Taras, , Italy, c. 280 - 272 B.C.
Taras, the only Spartan colony, was founded in 706 B.C. The founders were Partheniae ("sons of virgins"), sons of unmarried Spartan women and Perioeci (free men, but not citizens of Sparta). These out-of-wedlock unions were permitted to increase the prospective number of soldiers (only the citizens could be soldiers) during the bloody Messenian wars. Later, however, when they were no longer needed, their citizenship was retroactively nullified and the sons were obliged to leave forever. Their leader, Phalanthos, consulted the oracle at and was told to make the harbor of Taranto their . They named the city Taras after the son of Poseidon, and of a local nymph, Satyrion. The depicts Taras being saved from a shipwreck by a sent to him by Poseidon. This symbol of the ancient Greek city is the symbol of modern Taranto today.GS85114. Silver nomos, 739 ff., 1006, 1106 ff., 1904 ff., 669 ff., 206, 211, EF, lovely old cabinet with hints of , , beautiful depiction of Phalanthos, some die wear, 6.537 g, maximum 22.8 mm, 45o, Taras (Taranto, Italy) mint, magistrates Zo…, Neyme…, & Poly…, c. 280-272 B.C.; nude youth on horseback right crowning horse with ; magistrates' names ZΩ above and NEY/MH in two lines below; Taras (or Phalanthos) astride left, nude, legs crossed, helmet in extended right hand, stars flanking before and behind, magistrates name ΠOΛY above right, TAPAΣ below; ex Goldberg auction 96, lot 1498; $800.00 (€712.00)
Roman Republic, Large Domed Ingot, Aes Formatum, 4th Century B.C.
Called aes formatum by , this very bronze currency was a precursor to the issues of but later than . Presumably, molten bronze-iron was poured into a shallow hole in the dirt. This left a disc-shaped metal mound with a flat . Broken examples are much more common than ones like this.AR11900. Cast bronze Aes Formatum, p. 4, pl. 2.7; 1.64 kg (3 lbs, 10 oz), maximum 14.6 cm, Italian mint, 4th century B.C.; convex ; flat ; the is in the photograph to indicate the size, not included; very ; $800.00 (€712.00)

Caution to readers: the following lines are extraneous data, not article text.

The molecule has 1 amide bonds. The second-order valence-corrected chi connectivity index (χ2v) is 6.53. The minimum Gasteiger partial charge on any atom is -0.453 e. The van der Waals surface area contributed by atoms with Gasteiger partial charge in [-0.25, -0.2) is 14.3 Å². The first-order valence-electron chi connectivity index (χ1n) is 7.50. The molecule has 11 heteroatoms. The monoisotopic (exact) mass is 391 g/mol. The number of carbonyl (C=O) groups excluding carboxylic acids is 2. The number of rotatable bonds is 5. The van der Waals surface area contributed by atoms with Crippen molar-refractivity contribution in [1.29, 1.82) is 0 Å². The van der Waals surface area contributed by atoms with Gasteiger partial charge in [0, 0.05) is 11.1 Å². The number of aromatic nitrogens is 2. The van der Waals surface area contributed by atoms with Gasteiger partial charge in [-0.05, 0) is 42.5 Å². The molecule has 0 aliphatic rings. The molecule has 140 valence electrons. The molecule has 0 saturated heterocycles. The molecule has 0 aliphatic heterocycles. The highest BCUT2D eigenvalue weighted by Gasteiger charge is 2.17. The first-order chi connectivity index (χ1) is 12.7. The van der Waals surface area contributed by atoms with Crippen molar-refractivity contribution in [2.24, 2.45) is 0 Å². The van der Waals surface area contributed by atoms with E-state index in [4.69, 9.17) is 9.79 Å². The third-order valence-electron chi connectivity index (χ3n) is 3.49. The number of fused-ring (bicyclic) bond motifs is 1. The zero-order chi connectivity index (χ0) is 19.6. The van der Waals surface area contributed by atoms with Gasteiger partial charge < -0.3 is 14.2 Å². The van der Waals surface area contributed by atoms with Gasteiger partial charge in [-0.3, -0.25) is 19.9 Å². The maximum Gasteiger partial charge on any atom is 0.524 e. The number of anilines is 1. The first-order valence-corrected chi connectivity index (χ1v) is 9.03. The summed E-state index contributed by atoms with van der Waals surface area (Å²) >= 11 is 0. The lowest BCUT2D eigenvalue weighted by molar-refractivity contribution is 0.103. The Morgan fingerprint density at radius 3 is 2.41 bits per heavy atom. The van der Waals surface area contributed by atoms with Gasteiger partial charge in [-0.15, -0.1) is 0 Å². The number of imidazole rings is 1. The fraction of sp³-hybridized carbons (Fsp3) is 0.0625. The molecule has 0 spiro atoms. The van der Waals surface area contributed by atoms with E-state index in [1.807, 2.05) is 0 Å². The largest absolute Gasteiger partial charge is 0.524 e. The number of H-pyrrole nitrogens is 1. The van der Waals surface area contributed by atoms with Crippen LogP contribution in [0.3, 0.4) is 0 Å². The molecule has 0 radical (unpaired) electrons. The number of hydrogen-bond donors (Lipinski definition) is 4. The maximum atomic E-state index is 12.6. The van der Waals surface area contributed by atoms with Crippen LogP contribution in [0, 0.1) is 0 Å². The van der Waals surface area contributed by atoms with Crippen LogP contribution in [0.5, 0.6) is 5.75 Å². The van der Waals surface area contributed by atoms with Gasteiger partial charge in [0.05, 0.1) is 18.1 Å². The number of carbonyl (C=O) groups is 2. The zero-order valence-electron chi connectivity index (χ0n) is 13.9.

Osco-Latin, Central Italy, Late 4th - Early 3rd Century B.C.
Large and attractive example.
AS85409. Cast bronze Aes Formatum, cf. G. Fallai, , pl. 6, 2-2e; P28; -; molded from bipod shell; 115.566g, 56.5mm, VF, uncertain Osco-Latin mint, late 4th - early 3rd century B.C.; $600.00 (€534.00)
Italy, Bronze Axe , Aes Formatum, c. 5th - 4th Century B.C.
Bronze axe heads were used for exchange across Europe even before 1000 B.C. This bronze axe dates much later, c. 5 - 4th Century B.C. It was probably never used to cut , but was cast to serve as currency.AR11909. Bronze Aes Formatum, Aes formatum bronze axe, 320.3g, 14.6cm, ON RESERVE
, $518.00 (€461.02)
Tutere (Tudor), , Italy, 280 - 240 B.C.
Todi was founded by the ancient people of the Umbri, in the 8th - 7th century BC, with the name of Tutere. The name means "border," it being the city located on the frontier with the Etruscan dominions. It was conquered by the Romans in 217 BC. According to Silius Italicus, it had a double line of walls that stopped Hannibal himself after his at the Trasimeno. Christianity spread to Todi very early, through the efforts of St. Terentianus. St. Fortunatus became the saint of the city for his heroic defense of it during the siege. In Lombard times, Todi was of the Duchy of Spoleto.SH73969. Bronze , 37, CNAI 2, 75, 105; p. 39, 1, F, , pitted, , 3.364 g, maximum 18.9 mm, 180o, Tuder (Todi, Italy) mint, 280 - 240 B.C.; bearded of the satyr (Seilenos) right, wearing ivy ; Umbrian: TVTEDE (downward on left, TVT top outward, EDE top inward), standing left, wings spread; ; $440.00 (€391.60)
Roman Republic, Fragment of a Large Domed Ingot, Aes Formatum, 4th Century B.C.